Thu, Dec 12, 2013 - Page 14 News List

Everest plans on revenue growth

MIDDLE CLASS TARGETED:The textile company launched its own brand at the end of last year and is seeking a place in the market alongside the Banana Republic brand

By Camaron Kao  /  Staff reporter, in Greater Tainan

Workers operate sewing machines at an Everest Textile Co factory in Greater Tainan on Tuesday.

Photo: Camaron Kao, Taipei Times

Everest Textile Co (宏遠興業), which makes fabrics and garments, is targeting an increase of between 15 percent and 20 percent in revenue next year from this year as the company increases sales of knitted fabrics for clients including Lululemon Athletica Inc.

“Knitted fabrics will account for 25 percent of our revenue next year, up from 10 percent this year,” Everest president Roger Yeh (葉清來) told reporters on Tuesday.

Lululemon was Everest’s fourth-largest client in the second half of this year and might replace Columbia Sportswear Co to become the third-largest next year, according to the company.

Currently, Nike Inc is Everest’s largest client, accounting for about 25 percent of its total revenue, trailed by North Face Inc, with a 15 percent share, company data showed.

The Greater Tainan-based company reported revenue of NT$745.95 million (US$25.24 million) last month, up 14.39 percent year-on-year but down 0.24 percent month-on-month.

Revenue has shown year-on-year increases since May after the company adjusted its fabrics slightly to include some functional features, instead of only selling fabrics for fashionable apparels as it had before, Yeh said.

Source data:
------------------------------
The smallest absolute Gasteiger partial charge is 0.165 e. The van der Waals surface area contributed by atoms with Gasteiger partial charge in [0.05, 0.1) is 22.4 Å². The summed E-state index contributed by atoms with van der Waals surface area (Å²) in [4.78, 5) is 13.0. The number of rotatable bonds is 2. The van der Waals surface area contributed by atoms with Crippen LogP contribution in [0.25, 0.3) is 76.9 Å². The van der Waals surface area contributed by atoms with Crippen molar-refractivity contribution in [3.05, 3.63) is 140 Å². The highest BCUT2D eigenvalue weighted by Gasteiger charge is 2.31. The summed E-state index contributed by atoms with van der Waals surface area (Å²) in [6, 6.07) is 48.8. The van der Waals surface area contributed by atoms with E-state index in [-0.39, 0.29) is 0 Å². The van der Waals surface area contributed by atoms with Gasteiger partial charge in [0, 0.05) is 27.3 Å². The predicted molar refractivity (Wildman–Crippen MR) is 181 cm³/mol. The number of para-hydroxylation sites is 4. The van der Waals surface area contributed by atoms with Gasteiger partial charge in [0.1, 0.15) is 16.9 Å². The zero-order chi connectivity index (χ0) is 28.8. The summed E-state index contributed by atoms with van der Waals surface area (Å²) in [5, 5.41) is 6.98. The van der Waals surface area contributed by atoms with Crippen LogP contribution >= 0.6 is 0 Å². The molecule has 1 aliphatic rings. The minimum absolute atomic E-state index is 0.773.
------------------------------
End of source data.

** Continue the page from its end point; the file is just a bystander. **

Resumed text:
The company now expects revenue for this month to grow 34 percent year-on-year to NT$760 million, boosting sales this quarter to reach the highest level this year, he said.

In the first 11 months of the year, cumulative revenue rose 1.62 percent to NT$6.92 billion from the year-earlier level. The company aims to register 4 percent revenue growth this year from last year, thanks to a 10 percent sales increase in Thailand and a 20 percent rise in China.

Thailand accounts for 10 percent of the company’s total revenue and China makes up 20 percent, while Taiwan holds the lion’s share of 70 percent, Yeh said.

During the first nine months of this year, the company’s net profit declined 75.3 percent to NT$144.33 million, or NT$0.33 per share, from NT$584.28 million, or NT$1.34 per share, a year ago because of insurance claims of NT$450 million last year after a fire broke out in March 2010. Operating profit grew 12.69 percent in the first nine months to NT$121.89 million from NT$108.16 million a year ago, company data showed.

Yeh said he expects profit next year to be higher than this year, but did not elaborate.

Everest launched its own brand — EverSmile — at the end of last year, targeting affluent, middle-class customers.

“We position our brand similar to Banana Republic,” Yeh said.

EverSmile’s garment sales have risen to NT$440,000 a day this month from between NT$10 million and NT$12 million a month in the first 11 months of this year, Yeh said.

“The brand will account for 1.5 percent of Everest’s revenue this year,” he said.

The company has increased the number of stores in Taiwan selling EverSmile apparel to 54 from fewer than 20 at the beginning of this year, Everest vice president Alice Kao (高錦雀) said.

Everest plans to open six new stores by the end of this year and increase the total number of its retail outlets to 100 by the end of next year in an effort to raise EverSmile garment sales to between NT$15 million and NT$20 million a month next year, Kao said.

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